American Literature

Showing 49–72 of 83 results

  • The Cliff-Dwellers

    The Cliff-Dwellers was the first American realist novel to use the rapidly developing city of Chicago as its setting. Henry Blake Fuller’s depiction of social…

  • The Turn of the Screw and Other Stories

    In 1898, Henry James wrote a novella that would become one of the most famous and critically discussed ghost stories ever written, The Turn of…

  • An Imperative Duty

    An Imperative Duty tells the story of Rhoda Aldgate, a young woman on the verge of marriage who has been raised by her aunt to…

  • “We Must Be Up and Doing”

    African American women have been “up and doing” for their communities for as long as they have been in the United States, and their ability…

  • Across Cultures / Across Borders

    Across Cultures/Across Borders is a collection of new critical essays, interviews, and other writings by twenty-five established and emerging Canadian Aboriginal and Native American scholars…

  • The Country of the Pointed Firs

    A sharply observed, affectionate, and unsentimental portrait of life in a Maine fishing village, The Country of the Pointed Firs is Sarah Orne Jewett’s most…

  • The Call of the Wild

    A best-seller from its first publication in 1903, The Call of the Wild tells the story of Buck, a big mongrel dog who is shipped…

  • Uncle Tom’s Cabin

    With its gripping plot and pungent dialogue, Uncle Tom’s Cabin offers readers today a passionate portrait of a nation on the verge of disunion and…

  • The Last of the Mohicans

    The Last of the Mohicans enjoyed tremendous popularity both in America and abroad, offering its readers not only a variation on the immensely popular traditional…

  • Reuben and Rachel

    Susanna Haswell Rowson, a popular and prolific writer, actress, and educator in the late eighteenth and early nineteenth centuries, had a truly transatlantic life and…

  • The Custom of the Country

    Ruthless and predatory, Edith Wharton’s seductive young heroine Undine Spragg exploits a series of husbands from the American west to New York and France in…

  • Lydia Sigourney

    Lydia Huntley Sigourney (1791–1865) was the most widely read and respected pre-Civil War American woman poet in the English-speaking world. In a half-century career, Sigourney…

  • Ramona

    Ramona has often been compared to Uncle Tom’s Cabin for its influence on American social policy, and this is the only edition available that presents…

  • Secret History; or, The Horrors of St. Domingo and Laura

    Based on Leonora Sansay’s eyewitness accounts of the final days of French rule in Saint Domingue (Haiti), Secret History is a vivid account of race…

  • Glances Backward

    Glances Backward brings together in one volume a broad selection of nineteenth-century and early twentieth-century American writings about gay male love, including love stories, Westerns,…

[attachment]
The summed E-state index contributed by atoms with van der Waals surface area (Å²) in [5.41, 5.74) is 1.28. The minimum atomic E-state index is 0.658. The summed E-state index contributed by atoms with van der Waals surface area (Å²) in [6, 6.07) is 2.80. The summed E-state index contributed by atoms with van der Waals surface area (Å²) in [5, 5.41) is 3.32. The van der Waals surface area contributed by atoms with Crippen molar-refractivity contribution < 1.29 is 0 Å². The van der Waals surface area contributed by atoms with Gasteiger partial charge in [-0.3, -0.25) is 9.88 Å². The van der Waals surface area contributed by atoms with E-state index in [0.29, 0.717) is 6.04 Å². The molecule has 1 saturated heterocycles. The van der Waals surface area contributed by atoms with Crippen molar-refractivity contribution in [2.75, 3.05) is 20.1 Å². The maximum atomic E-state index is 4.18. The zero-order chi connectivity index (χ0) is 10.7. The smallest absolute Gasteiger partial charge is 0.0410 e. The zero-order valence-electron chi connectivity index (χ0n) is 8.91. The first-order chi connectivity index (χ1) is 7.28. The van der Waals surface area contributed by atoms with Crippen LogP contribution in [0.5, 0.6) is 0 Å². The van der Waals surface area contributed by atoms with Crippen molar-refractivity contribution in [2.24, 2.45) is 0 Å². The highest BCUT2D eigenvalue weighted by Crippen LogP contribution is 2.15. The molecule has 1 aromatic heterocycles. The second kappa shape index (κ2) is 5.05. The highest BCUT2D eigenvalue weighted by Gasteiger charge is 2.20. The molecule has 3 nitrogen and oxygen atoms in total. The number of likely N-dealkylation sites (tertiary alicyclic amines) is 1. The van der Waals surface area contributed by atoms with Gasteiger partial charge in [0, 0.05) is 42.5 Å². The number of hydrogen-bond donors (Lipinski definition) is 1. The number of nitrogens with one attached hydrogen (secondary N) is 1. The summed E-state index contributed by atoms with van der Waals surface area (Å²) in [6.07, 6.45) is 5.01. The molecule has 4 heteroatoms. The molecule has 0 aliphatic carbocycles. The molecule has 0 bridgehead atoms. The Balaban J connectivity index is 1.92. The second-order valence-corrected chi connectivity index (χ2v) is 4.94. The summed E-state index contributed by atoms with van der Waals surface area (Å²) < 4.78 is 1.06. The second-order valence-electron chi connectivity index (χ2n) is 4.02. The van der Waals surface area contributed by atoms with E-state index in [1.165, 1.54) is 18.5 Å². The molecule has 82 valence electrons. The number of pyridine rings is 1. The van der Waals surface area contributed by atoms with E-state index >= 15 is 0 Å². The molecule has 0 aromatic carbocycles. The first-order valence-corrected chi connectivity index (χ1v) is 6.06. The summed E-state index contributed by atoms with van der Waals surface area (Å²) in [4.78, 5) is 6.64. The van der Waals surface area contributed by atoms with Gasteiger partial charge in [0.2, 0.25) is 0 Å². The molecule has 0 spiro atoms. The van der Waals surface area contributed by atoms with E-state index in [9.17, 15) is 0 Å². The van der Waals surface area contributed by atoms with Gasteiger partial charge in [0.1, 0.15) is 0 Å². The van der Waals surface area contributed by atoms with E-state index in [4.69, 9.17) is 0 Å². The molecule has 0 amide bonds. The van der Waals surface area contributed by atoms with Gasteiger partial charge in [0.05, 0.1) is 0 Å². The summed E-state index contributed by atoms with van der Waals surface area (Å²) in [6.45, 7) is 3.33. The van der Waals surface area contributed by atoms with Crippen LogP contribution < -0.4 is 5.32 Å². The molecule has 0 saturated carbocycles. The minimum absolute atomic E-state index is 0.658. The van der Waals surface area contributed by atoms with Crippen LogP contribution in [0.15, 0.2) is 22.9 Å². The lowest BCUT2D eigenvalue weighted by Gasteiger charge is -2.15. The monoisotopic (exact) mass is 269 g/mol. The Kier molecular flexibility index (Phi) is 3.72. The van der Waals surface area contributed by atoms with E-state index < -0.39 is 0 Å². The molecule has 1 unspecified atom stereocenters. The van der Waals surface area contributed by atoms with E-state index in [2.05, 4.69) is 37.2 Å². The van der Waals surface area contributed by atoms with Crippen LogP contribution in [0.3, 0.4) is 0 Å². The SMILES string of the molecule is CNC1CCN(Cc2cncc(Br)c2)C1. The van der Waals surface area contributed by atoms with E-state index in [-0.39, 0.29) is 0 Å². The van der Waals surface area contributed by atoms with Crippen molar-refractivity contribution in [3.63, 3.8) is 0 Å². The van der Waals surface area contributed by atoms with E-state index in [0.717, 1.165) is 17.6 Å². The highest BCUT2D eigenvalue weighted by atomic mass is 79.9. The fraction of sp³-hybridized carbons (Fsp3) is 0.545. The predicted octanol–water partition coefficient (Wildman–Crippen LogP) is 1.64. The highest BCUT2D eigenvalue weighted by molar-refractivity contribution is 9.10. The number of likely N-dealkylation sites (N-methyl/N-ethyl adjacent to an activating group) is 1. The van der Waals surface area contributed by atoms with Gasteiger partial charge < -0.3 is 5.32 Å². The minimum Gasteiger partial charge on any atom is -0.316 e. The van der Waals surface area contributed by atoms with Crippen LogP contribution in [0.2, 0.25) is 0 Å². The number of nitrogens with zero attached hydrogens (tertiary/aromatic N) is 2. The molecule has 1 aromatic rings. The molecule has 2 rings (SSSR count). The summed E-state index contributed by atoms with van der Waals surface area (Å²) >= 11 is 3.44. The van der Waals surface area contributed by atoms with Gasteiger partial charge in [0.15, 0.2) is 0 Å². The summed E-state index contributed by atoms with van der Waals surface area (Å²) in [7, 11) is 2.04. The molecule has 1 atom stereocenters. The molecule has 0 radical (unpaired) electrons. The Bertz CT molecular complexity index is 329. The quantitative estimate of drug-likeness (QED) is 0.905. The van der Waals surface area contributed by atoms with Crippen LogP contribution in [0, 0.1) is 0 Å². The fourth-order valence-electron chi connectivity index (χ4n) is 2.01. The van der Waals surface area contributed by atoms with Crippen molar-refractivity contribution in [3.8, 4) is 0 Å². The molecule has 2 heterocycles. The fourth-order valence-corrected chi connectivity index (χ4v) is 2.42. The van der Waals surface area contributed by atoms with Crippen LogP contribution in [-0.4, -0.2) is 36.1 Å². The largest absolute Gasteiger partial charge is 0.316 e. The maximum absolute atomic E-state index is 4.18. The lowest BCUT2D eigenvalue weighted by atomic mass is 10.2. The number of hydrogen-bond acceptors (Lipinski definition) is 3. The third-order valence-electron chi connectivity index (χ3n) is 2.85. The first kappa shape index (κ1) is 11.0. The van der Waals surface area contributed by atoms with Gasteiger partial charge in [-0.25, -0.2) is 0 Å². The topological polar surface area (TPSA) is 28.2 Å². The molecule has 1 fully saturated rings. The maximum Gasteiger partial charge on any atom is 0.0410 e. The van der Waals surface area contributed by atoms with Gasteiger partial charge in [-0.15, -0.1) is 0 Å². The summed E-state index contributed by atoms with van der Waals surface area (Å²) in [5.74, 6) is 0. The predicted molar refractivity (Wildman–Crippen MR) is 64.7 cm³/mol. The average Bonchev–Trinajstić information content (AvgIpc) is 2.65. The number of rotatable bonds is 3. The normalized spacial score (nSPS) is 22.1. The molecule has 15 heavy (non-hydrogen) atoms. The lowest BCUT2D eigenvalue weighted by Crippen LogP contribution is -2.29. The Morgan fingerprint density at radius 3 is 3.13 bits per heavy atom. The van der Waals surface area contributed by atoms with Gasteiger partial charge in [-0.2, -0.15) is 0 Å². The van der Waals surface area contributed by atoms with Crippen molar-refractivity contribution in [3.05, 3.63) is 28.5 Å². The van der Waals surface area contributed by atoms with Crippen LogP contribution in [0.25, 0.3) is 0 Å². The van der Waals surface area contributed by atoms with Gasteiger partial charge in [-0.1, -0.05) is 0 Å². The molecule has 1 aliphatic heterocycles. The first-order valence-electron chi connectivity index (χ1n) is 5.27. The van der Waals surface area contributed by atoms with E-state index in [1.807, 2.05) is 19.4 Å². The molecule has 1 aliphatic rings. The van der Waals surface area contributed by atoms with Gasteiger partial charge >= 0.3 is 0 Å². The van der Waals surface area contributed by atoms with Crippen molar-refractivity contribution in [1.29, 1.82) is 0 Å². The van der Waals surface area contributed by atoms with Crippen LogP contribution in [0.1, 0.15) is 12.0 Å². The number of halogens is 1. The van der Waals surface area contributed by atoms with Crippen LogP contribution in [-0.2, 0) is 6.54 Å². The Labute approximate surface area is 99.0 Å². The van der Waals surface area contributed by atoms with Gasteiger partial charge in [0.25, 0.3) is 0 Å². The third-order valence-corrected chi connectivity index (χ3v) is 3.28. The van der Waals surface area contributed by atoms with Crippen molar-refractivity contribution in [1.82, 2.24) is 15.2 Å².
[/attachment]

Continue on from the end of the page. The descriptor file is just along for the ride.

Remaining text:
• Maggie: A Girl of the Streets

    First published in 1893, when Stephen Crane was only twenty-one years old, Maggie is the harrowing tale of a young woman’s fall into prostitution and…

  • The Autobiography of Ashley Bowen (1728-1813)

    The first American sailor known to write his own autobiography, Ashley Bowen remains a valuable storyteller who can speak to today’s readers about the maritime…

  • Soldiers of Fortune

    A romance of America’s nascent imperial power, Richard Harding Davis’s Soldiers of Fortune recounts the adventures of Robert Clay, a mining engineer and sometime mercenary,…

  • The Adventures of Tom Sawyer

    This classic novel of childhood is set in fictional St. Petersburg, a town based on Mark Twain’s hometown of Hannibal, Missouri. Twain’s recounting of Tom…

  • The House of Mirth

    One of Edith Wharton’s most accomplished social satires, this novel tells the story of the beautiful but impoverished New York socialite Lily Bart, whose refusal…

  • The Scarlet Letter – Second Edition

    Hawthorne’s story of the disgraced Hester Prynne (who must wear a scarlet “A” as the mark of her adultery), of her illegitimate child, Pearl, and…

  • The Erie Train Boy

    From the publication of Ragged Dick in 1867 through to the 1930s, Horatio Alger’s tales of young boys overcoming adversity were part of the mainstream…

  • Common Sense

    When Common Sense was published in January 1776, it sold, by some estimates, a stunning 150,000 copies in the colonies. What exactly made this pamphlet…

  • My Ántonia

    Willa Cather’s My Ántonia is considered one of the most significant American novels of the twentieth century. Set during the great migration west to settle…